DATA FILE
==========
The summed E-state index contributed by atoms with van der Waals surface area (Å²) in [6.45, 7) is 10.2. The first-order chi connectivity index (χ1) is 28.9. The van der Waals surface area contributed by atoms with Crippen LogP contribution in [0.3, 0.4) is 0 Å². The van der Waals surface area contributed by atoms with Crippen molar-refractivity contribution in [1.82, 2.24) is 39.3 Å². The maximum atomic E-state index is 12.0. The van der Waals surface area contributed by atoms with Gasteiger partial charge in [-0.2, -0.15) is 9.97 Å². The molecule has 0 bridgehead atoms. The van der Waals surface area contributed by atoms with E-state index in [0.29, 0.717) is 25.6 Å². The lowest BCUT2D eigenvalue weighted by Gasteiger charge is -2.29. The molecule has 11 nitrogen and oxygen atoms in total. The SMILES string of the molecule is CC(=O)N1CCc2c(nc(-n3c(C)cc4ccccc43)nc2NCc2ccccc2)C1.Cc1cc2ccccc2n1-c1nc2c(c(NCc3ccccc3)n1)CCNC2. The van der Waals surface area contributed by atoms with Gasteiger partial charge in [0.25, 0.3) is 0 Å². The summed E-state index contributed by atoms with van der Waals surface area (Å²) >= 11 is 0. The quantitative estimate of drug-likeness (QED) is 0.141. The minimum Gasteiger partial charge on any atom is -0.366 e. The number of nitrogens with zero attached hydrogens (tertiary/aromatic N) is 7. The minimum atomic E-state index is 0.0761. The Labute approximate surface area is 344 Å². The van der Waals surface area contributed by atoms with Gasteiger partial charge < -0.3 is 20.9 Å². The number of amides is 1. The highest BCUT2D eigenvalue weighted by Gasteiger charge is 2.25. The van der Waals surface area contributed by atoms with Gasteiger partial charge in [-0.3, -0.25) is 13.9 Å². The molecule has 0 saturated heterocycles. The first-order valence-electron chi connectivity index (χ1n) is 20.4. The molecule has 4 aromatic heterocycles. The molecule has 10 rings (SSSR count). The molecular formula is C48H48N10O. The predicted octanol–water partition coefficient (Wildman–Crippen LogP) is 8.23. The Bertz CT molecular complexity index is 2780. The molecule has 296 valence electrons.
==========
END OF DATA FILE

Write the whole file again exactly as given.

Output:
The summed E-state index contributed by atoms with van der Waals surface area (Å²) in [6.45, 7) is 10.2. The first-order chi connectivity index (χ1) is 28.9. The van der Waals surface area contributed by atoms with Crippen LogP contribution in [0.3, 0.4) is 0 Å². The van der Waals surface area contributed by atoms with Crippen molar-refractivity contribution in [1.82, 2.24) is 39.3 Å². The maximum atomic E-state index is 12.0. The van der Waals surface area contributed by atoms with Gasteiger partial charge in [-0.2, -0.15) is 9.97 Å². The molecule has 0 bridgehead atoms. The van der Waals surface area contributed by atoms with E-state index in [0.29, 0.717) is 25.6 Å². The lowest BCUT2D eigenvalue weighted by Gasteiger charge is -2.29. The molecule has 11 nitrogen and oxygen atoms in total. The SMILES string of the molecule is CC(=O)N1CCc2c(nc(-n3c(C)cc4ccccc43)nc2NCc2ccccc2)C1.Cc1cc2ccccc2n1-c1nc2c(c(NCc3ccccc3)n1)CCNC2. The van der Waals surface area contributed by atoms with Gasteiger partial charge in [0.25, 0.3) is 0 Å². The summed E-state index contributed by atoms with van der Waals surface area (Å²) >= 11 is 0. The quantitative estimate of drug-likeness (QED) is 0.141. The minimum Gasteiger partial charge on any atom is -0.366 e. The number of nitrogens with zero attached hydrogens (tertiary/aromatic N) is 7. The minimum atomic E-state index is 0.0761. The Labute approximate surface area is 344 Å². The van der Waals surface area contributed by atoms with Gasteiger partial charge < -0.3 is 20.9 Å². The number of amides is 1. The highest BCUT2D eigenvalue weighted by Gasteiger charge is 2.25. The van der Waals surface area contributed by atoms with Gasteiger partial charge in [-0.3, -0.25) is 13.9 Å². The molecule has 0 saturated heterocycles. The first-order valence-electron chi connectivity index (χ1n) is 20.4. The molecule has 4 aromatic heterocycles. The molecule has 10 rings (SSSR count). The molecular formula is C48H48N10O. The predicted octanol–water partition coefficient (Wildman–Crippen LogP) is 8.23. The Bertz CT molecular complexity index is 2780. The molecule has 296 valence electrons.